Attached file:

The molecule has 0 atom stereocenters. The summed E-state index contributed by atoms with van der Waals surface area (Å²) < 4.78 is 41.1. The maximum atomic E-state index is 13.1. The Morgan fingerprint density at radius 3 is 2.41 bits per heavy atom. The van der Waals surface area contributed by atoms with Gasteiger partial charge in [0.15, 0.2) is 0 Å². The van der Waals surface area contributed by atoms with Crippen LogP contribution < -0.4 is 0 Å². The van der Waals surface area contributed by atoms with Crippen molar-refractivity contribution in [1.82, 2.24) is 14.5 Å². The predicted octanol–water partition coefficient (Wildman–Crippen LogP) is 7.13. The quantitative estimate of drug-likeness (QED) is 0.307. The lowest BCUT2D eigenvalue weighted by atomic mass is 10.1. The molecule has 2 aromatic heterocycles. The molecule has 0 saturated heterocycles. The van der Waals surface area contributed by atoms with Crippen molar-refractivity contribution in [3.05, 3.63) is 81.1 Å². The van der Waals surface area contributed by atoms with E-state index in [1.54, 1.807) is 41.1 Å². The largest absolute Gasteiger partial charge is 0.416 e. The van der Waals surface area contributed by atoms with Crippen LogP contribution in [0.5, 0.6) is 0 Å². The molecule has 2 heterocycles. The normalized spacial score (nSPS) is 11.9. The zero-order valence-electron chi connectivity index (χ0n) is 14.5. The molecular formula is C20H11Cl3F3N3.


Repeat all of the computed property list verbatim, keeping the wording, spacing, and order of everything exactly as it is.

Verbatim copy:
The molecule has 0 atom stereocenters. The summed E-state index contributed by atoms with van der Waals surface area (Å²) < 4.78 is 41.1. The maximum atomic E-state index is 13.1. The Morgan fingerprint density at radius 3 is 2.41 bits per heavy atom. The van der Waals surface area contributed by atoms with Gasteiger partial charge in [0.15, 0.2) is 0 Å². The van der Waals surface area contributed by atoms with Crippen LogP contribution < -0.4 is 0 Å². The van der Waals surface area contributed by atoms with Crippen molar-refractivity contribution in [1.82, 2.24) is 14.5 Å². The predicted octanol–water partition coefficient (Wildman–Crippen LogP) is 7.13. The quantitative estimate of drug-likeness (QED) is 0.307. The lowest BCUT2D eigenvalue weighted by atomic mass is 10.1. The molecule has 2 aromatic heterocycles. The molecule has 0 saturated heterocycles. The van der Waals surface area contributed by atoms with Crippen molar-refractivity contribution in [3.05, 3.63) is 81.1 Å². The van der Waals surface area contributed by atoms with E-state index in [1.54, 1.807) is 41.1 Å². The largest absolute Gasteiger partial charge is 0.416 e. The van der Waals surface area contributed by atoms with Crippen LogP contribution in [0.5, 0.6) is 0 Å². The molecule has 2 heterocycles. The normalized spacial score (nSPS) is 11.9. The zero-order valence-electron chi connectivity index (χ0n) is 14.5. The molecular formula is C20H11Cl3F3N3.